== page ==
Friday, November 30, 2018

Beautiful—the Carole King Musical
It might have taken four guys from Belleville, NJ, to  make Jersey Boys but only one woman from Brooklyn for Beautiful—the Carole King Musical
Sarah Bockel as Carole King opens the show (where it will also end) sitting at the piano for her debut concert at Carnegie Hall.  The story skips back and forth between her home in Brooklyn to her job in Manhattan to her dream house in the suburbs to a recording studio in Los Angeles, with  a fine cast of characters from Dylan S. Wallach who plays her first husband Gerry Goffin, to their best and most competative song writing friends —Alison Whitehurst as Cynthia Weil and Jacob Heimer as Barry Mann.  All this under the watchful eyes of James Clow as Don Kirshner and Suzanne Grodner as Carole’s  mother Genie Klein.  
 This  jukebox musical/broadway hits all the right nostalgic spots. Against eye-popping lights, the  multi-talented company of singer-dancers  move and grove as  the Drifters, The Shirelles, and the Righteous Brothers.
And yes, Carole did date Neil Sedeka in high school and Little Eva was her and Gerry’s babysitter for their kids. Gerry’s other woman, Janelle Woods, is a composite fictional character.

Beautiful—the Carole King Musicale is a treasury of vibrant sounds of over 50 years from a most gifted musician.  It’s one show that  like her recordings,  that  you might want to hear it all again.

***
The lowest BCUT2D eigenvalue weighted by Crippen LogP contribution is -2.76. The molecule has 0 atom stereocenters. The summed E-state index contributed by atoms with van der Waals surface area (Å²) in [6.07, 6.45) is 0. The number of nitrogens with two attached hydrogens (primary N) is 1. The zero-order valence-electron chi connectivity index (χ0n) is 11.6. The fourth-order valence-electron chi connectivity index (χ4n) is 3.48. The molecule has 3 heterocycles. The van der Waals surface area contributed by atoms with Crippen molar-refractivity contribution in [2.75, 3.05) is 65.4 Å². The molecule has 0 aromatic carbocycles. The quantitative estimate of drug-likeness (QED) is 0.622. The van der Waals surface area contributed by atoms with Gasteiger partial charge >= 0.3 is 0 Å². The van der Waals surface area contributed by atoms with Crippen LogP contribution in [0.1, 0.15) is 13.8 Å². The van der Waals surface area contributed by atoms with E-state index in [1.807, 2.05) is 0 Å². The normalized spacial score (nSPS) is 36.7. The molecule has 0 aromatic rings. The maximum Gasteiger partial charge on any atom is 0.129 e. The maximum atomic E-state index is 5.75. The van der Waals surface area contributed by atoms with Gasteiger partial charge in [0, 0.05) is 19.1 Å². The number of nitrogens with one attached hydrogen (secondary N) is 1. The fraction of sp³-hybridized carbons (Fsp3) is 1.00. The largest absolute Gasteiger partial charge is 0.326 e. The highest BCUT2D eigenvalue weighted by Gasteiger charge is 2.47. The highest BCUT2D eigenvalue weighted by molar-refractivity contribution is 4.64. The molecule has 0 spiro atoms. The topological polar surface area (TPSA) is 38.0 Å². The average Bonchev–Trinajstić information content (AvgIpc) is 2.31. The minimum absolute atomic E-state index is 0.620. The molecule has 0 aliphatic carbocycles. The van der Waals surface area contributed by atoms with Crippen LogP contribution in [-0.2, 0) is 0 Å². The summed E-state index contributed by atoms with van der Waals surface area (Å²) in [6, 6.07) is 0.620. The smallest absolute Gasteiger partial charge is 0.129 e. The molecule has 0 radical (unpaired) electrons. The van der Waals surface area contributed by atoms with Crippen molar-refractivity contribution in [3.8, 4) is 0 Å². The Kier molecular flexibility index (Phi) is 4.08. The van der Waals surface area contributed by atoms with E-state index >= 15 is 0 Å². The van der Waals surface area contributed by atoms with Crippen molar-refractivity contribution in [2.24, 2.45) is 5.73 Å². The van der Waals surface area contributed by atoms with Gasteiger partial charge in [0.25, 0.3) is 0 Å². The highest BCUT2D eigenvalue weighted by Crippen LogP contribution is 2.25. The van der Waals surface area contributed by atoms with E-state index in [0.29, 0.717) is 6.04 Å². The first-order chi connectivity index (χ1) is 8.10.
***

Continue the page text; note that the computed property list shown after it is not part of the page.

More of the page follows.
Thursday, November 15, 2018

Folger Theatre

There is little doubt that King John was the worst king of England, bad in every way.  So bad that the response was his being confronted to sign the Magna Carta.  Leaving that historic fact of the story out, Shakespeare’s play King John shows him for a true rotter.
The Folger Theatre’s production could not be better.
For starters, there is a pre opening scene, where the twelve actors explain who they are and their relationships to the others in history.
Women stand out as have key power roles:   Kate Goehring as Eleanor of Aquitaine, mother of John, and Holly Twyford as Constance, mother of Arthur, the son of John’s dead brother Geoffrey.  Both demonstrate strong wills in powerful passionate speeches that are standouts in the play.
The question is simple, who has the right to the throne, the son of the elder brother, or the next brother in line.  Eleanor stands for her son John, and Constance for her son Arthur.